Will I have to pay tax on my pension fund when I return to Ireland to retire?

Ask the Experts: Where can I find out about the possible tax implications in moving my investment fund

 

Question:

We are a married couple who have lived abroad for many years and intend to return home in the near future. We are resident in Belgium currently, but have lived in various places in/out of the EU over the past 25 years.We have two properties in Ireland, one of which is rented. We have been making tax declarations in Ireland every year on the rental income.

While abroad we have built up a retirement savings and investment fund in the Channel Islands. When I repatriate to Ireland (including the funds), will we be liable to pay tax on the fund in Ireland?

A: Barry Flanagan, senior tax manager,taxback.com

Firstly, in respect of the rental properties, it is good that you have remained compliant while abroad by submitting Irish tax returns. Rental income (income from “immovable property”) arising on an Irish property will always be taxable in Ireland, regardless of the residency of the owner. In some instances this income may also be taxable abroad, in which case a foreign tax credit can be taken for any Irish tax suffered.

Non Resident Landlords are frequently unaware of their responsibilities in this respect, especially when it comes to the requirement for the tenant to withhold 20 per cent of the rent and pay this directly to Revenue, unless an official Collection Agent has been appointed and a corresponding PPS number issued by Revenue.

Secondly, in respect of the retirement savings fund, it is always worth considering obtaining professional financial advice from the country you are leaving, as well as the one you are returning to, to ascertain whether the transfer of any pension/fund has tax implications there too. It is worth investigating whether an “exit tax” may be imposed/applicable by the country of departure.

The short and general answer to your query on whether the fund would be taxable in Ireland is, as always, it depends. Without further information it would not be possible to answer more specifically. To provide full advice, we would require knowledge of the type of fund (ie bank account, pension fund, investment fund, and so on), the duration it has been in existence, the country of administration and your country of residence.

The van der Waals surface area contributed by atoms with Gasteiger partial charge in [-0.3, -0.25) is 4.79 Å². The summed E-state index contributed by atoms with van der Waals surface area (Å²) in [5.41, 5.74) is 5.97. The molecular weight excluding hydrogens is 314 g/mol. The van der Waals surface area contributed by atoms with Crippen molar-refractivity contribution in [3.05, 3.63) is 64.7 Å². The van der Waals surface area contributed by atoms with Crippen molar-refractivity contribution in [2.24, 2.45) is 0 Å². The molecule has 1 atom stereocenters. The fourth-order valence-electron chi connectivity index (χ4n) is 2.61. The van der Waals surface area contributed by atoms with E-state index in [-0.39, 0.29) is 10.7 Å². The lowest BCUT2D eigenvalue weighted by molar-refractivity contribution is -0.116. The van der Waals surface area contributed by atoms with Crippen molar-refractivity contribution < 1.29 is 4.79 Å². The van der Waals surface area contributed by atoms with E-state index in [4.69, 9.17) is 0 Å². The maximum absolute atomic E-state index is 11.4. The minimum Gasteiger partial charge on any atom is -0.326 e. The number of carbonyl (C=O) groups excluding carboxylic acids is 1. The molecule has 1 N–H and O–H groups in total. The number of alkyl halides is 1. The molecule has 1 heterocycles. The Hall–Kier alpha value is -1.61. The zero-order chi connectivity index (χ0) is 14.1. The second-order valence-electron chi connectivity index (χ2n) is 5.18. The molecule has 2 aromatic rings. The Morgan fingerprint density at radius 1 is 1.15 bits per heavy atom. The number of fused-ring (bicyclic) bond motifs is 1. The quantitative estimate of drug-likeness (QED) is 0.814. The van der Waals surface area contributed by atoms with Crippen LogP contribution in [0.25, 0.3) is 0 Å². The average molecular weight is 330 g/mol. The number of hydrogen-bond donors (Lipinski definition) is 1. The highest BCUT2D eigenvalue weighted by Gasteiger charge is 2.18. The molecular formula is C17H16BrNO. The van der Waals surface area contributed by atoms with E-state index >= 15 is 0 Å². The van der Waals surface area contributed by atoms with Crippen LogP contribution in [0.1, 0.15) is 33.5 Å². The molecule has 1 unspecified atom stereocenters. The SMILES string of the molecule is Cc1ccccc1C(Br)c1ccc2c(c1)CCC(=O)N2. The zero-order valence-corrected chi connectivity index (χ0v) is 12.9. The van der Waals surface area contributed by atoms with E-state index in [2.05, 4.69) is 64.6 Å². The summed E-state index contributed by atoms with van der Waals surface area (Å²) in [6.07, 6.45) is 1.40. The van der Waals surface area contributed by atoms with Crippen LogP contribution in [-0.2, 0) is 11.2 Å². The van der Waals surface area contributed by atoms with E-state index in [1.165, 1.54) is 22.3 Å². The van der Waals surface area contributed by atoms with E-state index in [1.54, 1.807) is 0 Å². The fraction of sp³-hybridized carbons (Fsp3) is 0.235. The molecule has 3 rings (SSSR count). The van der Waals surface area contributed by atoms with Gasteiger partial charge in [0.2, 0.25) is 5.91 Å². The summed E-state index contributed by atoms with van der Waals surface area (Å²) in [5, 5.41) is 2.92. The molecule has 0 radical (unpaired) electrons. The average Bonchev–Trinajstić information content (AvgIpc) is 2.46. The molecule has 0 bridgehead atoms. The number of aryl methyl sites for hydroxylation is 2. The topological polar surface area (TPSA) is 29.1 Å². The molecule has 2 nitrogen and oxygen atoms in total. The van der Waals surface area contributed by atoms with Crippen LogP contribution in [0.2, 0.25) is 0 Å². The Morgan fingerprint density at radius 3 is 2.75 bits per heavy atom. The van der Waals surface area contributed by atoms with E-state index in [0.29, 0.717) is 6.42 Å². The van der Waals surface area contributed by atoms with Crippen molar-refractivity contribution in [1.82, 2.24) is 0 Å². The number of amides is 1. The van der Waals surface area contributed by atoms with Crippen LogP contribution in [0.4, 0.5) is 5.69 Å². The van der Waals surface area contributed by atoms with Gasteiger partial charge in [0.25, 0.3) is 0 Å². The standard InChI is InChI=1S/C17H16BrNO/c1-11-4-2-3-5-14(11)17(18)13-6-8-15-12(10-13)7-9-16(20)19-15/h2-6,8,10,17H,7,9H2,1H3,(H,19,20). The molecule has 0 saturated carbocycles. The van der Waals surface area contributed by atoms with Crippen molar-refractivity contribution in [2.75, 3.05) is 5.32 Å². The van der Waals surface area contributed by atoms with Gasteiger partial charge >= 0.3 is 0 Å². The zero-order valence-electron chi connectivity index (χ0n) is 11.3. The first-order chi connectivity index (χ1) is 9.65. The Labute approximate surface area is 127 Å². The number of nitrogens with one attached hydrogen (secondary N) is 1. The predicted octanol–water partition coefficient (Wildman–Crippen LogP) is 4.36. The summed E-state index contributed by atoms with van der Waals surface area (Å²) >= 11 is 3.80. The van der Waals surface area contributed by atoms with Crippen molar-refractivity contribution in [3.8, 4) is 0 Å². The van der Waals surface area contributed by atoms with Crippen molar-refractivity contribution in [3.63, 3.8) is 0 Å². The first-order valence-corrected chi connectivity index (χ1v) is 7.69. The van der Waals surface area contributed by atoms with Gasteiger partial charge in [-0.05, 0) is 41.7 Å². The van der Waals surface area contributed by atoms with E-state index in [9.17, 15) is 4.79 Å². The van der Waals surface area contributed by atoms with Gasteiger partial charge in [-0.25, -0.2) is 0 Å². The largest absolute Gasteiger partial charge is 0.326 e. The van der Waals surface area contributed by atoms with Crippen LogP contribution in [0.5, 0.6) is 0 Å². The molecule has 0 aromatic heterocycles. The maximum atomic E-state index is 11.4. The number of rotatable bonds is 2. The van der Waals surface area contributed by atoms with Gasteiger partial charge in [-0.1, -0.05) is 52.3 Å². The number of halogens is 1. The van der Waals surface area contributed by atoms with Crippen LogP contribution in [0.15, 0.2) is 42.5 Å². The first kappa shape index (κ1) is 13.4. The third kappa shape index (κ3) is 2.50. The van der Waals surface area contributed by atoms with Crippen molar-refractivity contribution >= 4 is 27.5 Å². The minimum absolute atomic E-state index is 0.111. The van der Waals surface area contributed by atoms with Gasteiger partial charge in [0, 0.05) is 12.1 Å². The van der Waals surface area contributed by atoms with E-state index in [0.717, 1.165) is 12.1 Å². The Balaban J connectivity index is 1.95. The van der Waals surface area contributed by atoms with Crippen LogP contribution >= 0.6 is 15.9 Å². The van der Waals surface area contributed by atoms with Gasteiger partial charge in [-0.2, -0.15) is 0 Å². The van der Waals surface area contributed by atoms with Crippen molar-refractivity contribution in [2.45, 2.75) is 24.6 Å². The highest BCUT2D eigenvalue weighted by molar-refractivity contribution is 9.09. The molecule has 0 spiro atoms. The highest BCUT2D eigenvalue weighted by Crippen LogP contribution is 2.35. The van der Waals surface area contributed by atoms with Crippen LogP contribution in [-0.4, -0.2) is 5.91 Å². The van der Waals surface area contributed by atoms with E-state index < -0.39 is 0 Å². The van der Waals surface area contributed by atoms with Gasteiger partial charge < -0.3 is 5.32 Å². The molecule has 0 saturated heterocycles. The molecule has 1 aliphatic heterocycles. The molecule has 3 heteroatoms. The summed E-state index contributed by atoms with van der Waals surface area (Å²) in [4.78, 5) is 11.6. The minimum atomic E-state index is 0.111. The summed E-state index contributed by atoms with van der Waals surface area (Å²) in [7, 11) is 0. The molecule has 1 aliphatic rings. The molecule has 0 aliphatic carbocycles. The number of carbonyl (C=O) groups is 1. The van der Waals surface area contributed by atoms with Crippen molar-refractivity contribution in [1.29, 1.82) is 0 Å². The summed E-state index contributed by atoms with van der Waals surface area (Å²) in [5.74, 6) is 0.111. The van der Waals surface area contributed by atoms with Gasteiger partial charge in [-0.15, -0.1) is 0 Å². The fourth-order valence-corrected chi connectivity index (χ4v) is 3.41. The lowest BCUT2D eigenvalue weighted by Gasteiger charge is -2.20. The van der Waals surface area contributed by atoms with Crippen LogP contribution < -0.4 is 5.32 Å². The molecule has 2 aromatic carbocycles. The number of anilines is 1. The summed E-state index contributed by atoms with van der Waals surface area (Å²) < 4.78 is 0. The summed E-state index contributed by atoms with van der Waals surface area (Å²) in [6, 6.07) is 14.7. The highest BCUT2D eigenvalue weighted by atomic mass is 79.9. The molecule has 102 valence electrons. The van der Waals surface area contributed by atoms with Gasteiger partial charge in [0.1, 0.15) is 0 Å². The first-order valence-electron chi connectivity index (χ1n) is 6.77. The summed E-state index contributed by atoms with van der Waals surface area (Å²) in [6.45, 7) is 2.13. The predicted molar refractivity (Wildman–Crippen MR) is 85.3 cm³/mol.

However, I can recommend the Department of Social Protection (DSP) website, which has some excellent guidance on the tax consequences for returning emigrants of moving a pension fund back to Ireland. As you will see, it is quite extensive: https://www.welfare.ie/en/Pages/Transfer-of-Private-Pensions-to-Ireland-for-returning-Irish-Emigrants.aspx.

As per this guidance, Revenue will allow pensions from overseas to be transferred to an approved occupational pension scheme, Personal Retirement Savings Account (PRSA) or Buy-out bond (BOB) providing:

a) The transfer takes place before pension benefits under the overseas scheme come into payment.

b) The scheme member requests the transfer.

c) The rules of both the Irish and overseas scheme permit the transfer.

d) The trustees or administrator of the transferring scheme comply fully with any transfer rules, regulations or requirements in the other jurisdiction.

e) The Revenue authority in the State from which the transfer is made approves/permits the transfer.

Items (c), (d) and (e) are matters for the overseas trustee/administrator to confirm to the trustees/administrator of the Irish receiving scheme.

The DSP also cautions to take the following into consideration prior to finalising any transfer, which would certainly be worth independent financial advice:

1) How benefits are paid from their existing scheme compared with how benefits would be paid from the Irish pension scheme.

2) The age at which benefits can be accessed from their existing scheme as compared with the Irish scheme.

3) The amount (if any) of the benefits that can be taken as a lump sum from the existing scheme as compared to the Irish scheme

4) Projected values and costs under the existing scheme compared with projected values and costs under the Irish scheme.

5) The taxation of benefits under the existing scheme compared with taxation of benefits under the Irish scheme.

6) The investment fund choices that are available under the Irish pension scheme compared to those already invested in the existing scheme.

Once transferred, the pension fund and any draw-downs or distributions therefrom would be subject to standard Irish rules.

Have a query for our panel of experts about emigrating, life abroad or moving home? Email them to abroad@irishtimes.com. This column is a reader service and is not intended to replace professional advice.